To be sure, sex education varied across space and time. In the early twentieth century, when strong taboos on public sexual discussion remained in place, sex education mostly assumed the form of plant and animal analogies; by studying roses or rabbits, the argument went, children could learn about human reproduction without prematurely igniting their interest in practicing the sexual act. After World War II, as the United States assumed new power and prominence on the global stage, Americans refashioned sex education as “family life education”; emphasizing gender roles and proper child rearing, it made sexual continence a key to world peace as well as to national survival. In Europe, meanwhile, Swedes took the lead in promoting new curricula aimed at liberating individuals to discover and develop their own sexual selves, much as Ellen Key had wanted (but via her bête noire, the state-sponsored school). International aid and educational associations took up that ideal in the 1960s and 1970s, which in turn triggered a right-wing reaction in the United States, Great Britain, and other parts of the West. These conservatives would join hands with like-minded critics in the developing world in the 1980s and 1990s, when the HIV/AIDS crisis lent a renewed global urgency to sex education. But the terms of the battle remained much the same, even as the battlefield changed. Around the world, liberal educators sought to empower individuals to assert their sexual “rights”—including the right to sexual pleasure—while conservatives emphasized abstinence outside marriage. One side stressed “the right of young human beings to have sexual feelings,” as a Dutch educator wrote in 2000, while the other urged the young “to say NO to sex.”

Yet even countries that officially embraced “liberal” sexual philosophies often struggled to provide much real sexual instruction in their schools. Consider Ellen Key’s homeland of Sweden, the first nation to require sex education and a symbol of sexual freedom (or, depending on one’s perspective, sexual excess) around the world. In 1969, more than a decade after the subject became compulsory, one third of Swedish students had still not encountered it in school. Moreover, half of Swedish teachers admitted that they avoided or ignored sex education in their classrooms. Many teachers confessed to being “embarrassed” by the subject, while others complained that they lacked sufficient education in it themselves; as late as 2006, more than 90 percent of teachers reported receiving “little or no preparation” for delivering sex education. But the limited instruction in Swedish schools dwarfed most other countries, where the subject resembled the small town of American cliché: blink twice and you might miss it. In Hong Kong, the average high school student received two hours of sex education per year in 2001; students in France averaged exactly the same amount, belying their country’s libertine image; in Chile, half of students received sex education no more than twice per year; and so on. In the United States, where local authorities mostly controlled education, the average school provided 6.5 hours per year of sex education in 1989; in the United Kingdom, which was similarly decentralized, half of local districts did not bother to record what—if anything—their schools were teaching about it. Significantly, however, even countries with highly nationalized education systems often ceded sex education to local officials and teachers. In most of the world, “every course other than sex education is centrally programmed,” a 1976 international survey concluded. “Only in the area of sex education is the initiative and responsibility left to individuals.”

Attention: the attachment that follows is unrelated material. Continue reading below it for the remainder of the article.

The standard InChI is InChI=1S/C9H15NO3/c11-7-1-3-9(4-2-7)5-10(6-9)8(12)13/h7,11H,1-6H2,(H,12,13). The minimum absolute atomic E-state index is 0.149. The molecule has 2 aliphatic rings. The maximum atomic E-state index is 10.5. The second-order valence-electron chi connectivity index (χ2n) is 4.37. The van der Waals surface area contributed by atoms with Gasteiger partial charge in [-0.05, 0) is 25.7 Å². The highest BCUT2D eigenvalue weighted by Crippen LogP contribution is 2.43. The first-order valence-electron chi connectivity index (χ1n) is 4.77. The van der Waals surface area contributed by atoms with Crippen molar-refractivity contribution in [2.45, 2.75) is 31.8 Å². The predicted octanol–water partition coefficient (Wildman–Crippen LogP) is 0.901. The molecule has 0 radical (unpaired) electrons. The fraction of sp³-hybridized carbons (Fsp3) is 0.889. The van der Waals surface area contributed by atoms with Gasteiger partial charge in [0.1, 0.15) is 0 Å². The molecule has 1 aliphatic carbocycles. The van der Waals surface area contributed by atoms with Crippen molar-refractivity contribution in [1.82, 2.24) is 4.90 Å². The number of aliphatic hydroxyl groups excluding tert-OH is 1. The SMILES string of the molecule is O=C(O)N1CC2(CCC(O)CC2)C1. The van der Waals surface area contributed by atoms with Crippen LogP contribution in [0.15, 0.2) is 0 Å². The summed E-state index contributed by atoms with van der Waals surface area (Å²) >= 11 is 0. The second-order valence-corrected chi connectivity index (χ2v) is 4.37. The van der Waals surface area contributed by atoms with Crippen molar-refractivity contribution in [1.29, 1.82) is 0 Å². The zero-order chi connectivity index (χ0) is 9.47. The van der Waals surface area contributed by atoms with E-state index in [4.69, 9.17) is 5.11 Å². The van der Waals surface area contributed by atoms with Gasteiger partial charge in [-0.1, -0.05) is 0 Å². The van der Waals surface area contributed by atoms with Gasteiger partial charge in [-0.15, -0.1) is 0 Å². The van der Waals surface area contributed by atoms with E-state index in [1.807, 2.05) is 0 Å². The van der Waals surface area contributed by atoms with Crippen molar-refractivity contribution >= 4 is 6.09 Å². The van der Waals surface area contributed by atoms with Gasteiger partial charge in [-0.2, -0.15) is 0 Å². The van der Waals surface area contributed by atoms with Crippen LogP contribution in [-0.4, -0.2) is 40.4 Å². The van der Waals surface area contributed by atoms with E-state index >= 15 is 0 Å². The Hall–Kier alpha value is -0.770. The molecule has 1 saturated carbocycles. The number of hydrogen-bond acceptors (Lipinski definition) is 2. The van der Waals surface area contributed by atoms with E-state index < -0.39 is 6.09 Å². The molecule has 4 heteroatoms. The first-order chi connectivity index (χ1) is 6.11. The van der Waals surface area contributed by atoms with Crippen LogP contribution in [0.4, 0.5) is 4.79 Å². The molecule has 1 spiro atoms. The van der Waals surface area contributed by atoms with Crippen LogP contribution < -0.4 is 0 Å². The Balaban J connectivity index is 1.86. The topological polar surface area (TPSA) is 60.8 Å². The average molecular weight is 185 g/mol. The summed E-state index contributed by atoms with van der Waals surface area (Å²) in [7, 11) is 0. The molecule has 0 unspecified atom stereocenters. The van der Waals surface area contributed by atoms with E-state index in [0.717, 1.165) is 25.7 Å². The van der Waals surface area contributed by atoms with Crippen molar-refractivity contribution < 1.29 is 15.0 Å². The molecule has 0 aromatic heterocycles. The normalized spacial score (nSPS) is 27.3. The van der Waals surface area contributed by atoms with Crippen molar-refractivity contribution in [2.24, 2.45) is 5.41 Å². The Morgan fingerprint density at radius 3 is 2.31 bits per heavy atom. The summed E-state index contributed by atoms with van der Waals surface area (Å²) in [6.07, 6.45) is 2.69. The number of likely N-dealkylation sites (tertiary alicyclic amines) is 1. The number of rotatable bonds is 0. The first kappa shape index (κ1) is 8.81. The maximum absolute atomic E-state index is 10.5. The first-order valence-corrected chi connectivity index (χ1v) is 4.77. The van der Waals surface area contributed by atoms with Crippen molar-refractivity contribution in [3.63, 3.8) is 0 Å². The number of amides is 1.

Indeed, only in the area of sex education would modern school systems fail so dramatically—and so universally—to impose themselves upon individuals. It was not for want of trying. By the 1970s, nearly every country in the Western world had instituted some form of sex education; most nations in the developing world would do the same during the HIV/AIDS crisis of the 1980s and 1990s, which made it impossible to ignore sex entirely in their schools. But from the dawn of the twentieth century into the present, and from one corner of the world to another, the reach of sex education radically exceeded its grasp. “The child growing up in the midst of civilization receives from its parents and teachers something of the accumulated experience of the world on all other subjects save upon that of sex,” the prominent American reformer Jane Addams complained in 1912. “On this one subject alone each generation learns little from its predecessors.” Similar jeremiads mark the reports and memoirs of sex education advocates from Addams’s day into our own, when— as one African educator observed—children “learn complicated mathematics they will never use in their lifetimes” but “nothing about their sexual organs, which they will be using every day of their lives.” In the Century of the School, as Ellen Key feared, children’s lives came to revolve around formal educational institutions. But in the Century of Sex, Key would be relieved to know, schools were never able to bring sex fully into their orbit. This book tries to explain why.